I think the Nvidia people think pretty highly of themselves, rightfully so, and Intel has recently been making a number of bold claims, without backing them up. In a poker analogy, Nvidia is calling Intels bluff.

Re:Intel isn't aiming at gamers (2, Funny)

Zosden (1303873) | more than 5 years ago | (#24726105)

Are you new here, Slashdotter's don't use poker analogies. It's all about car analogies. It is like Nvidia is a Mclaren f1 and Intel is a Corvette, and the Corvette is trying to say it is better than the Mclaren.

Re:Intel isn't aiming at gamers (3, Interesting)

sortius_nod (1080919) | more than 5 years ago | (#24726393)

I wouldn't call it that.

I'd call it a knee-jerk reaction to a non-issue.

Nvidia are getting very scared now that ATi are beating them senseless. I run both ATi and Nvidia, so don't go down the "you're just a fanboy" angle either.

I've seen chip makers come and go, this is just another attempt by Nvidia to try and sure up support for their product, but this time they can't turn to ATi and say "look how crap their chips are" - they have to do it to Intel who are aiming the chips at corporate markets.

To be honest, the best bang for buck at the lower end of the market for 2D seems to be the Intel chips. One thing that does tend to surprise people is the complete lack of performance that the Nvidia chipsets have when not in 3D. ATi don't seem to have these problems having built around a solid base of 2D graphics engines in the 90's (Rage/RageII is at least one reason why people went with Macs back then). Nvidia is really feeling the pinch with ATi taking up the higher end of the market (pro-gear/high end HD) and intel suring up the lower end (GMA, etc). Nvidia pretty much are stuck with consumers buying their middle of the line gear (8600/9600).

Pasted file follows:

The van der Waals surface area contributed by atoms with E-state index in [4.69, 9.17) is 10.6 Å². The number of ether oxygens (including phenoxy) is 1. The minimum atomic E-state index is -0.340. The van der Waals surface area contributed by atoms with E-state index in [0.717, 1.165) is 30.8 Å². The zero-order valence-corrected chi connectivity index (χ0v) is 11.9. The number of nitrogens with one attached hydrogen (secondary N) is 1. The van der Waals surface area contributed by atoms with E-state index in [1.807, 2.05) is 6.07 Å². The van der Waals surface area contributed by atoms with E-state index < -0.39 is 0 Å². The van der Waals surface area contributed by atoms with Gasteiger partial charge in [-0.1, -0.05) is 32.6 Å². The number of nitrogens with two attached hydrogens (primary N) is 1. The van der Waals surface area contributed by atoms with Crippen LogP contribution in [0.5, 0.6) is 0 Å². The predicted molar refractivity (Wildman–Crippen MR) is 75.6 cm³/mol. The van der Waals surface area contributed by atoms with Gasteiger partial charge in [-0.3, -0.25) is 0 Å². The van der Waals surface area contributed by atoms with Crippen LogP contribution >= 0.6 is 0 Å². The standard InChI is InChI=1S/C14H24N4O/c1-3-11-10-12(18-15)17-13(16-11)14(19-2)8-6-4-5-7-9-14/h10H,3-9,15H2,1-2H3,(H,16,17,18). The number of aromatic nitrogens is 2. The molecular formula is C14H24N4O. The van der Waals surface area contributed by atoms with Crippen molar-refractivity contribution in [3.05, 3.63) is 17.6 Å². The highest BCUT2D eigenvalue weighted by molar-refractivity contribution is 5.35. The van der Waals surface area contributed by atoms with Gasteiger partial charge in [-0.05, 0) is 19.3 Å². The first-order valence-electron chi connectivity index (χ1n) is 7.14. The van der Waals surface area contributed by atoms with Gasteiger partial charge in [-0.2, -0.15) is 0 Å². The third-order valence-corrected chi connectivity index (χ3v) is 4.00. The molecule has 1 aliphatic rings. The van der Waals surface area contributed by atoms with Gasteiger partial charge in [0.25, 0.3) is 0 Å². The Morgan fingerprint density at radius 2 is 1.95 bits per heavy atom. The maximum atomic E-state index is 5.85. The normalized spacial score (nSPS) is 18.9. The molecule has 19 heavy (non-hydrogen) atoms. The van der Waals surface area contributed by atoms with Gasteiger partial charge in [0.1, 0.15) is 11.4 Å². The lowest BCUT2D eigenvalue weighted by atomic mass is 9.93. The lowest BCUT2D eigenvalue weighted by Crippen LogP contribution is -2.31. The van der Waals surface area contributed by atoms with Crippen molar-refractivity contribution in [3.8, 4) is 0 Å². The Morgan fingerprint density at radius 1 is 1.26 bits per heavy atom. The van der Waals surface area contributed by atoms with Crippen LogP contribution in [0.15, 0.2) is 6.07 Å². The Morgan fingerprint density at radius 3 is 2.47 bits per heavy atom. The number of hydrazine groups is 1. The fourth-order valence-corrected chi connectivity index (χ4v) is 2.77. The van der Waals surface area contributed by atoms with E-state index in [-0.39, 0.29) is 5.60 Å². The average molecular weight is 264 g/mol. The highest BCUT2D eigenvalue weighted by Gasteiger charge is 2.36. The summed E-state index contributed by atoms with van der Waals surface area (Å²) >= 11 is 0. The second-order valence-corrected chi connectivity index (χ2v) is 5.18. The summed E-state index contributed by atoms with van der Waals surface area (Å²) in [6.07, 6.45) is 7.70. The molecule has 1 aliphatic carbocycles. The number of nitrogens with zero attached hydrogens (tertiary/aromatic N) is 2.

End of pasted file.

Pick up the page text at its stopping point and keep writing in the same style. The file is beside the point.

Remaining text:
When you aim high you tend to hurt real when you fall from grace, the whole 8800 to 9800 leap was abysmal at best unlike their main competitor who really pulled their finger out to release the 3xxx & 4xxx series.

All in all this seems like a bit of pork barrelling on Nvidia's part to detract from the complete lack of performance in their $1000 video card range. If anything this type of bullshit will be rewarded with a massive consumer (yes, geek and gamer) backlash.

I know my products, I know their limitations - I don't need some exec talking crap to tell me, and base level consumers will never read it.

Re:Intel isn't aiming at gamers (1)

Intelista (1187985) | more than 5 years ago | (#24725763)

I think you're right. Larrabee or some derivative may be good at graphics. It will almost certainly blow away current GPGPU solutions as workstation accelerators.

Re:Intel isn't aiming at gamers (2, Insightful)

Ant P. (974313) | more than 5 years ago | (#24725773)

So why is NVIDIA on the defensive?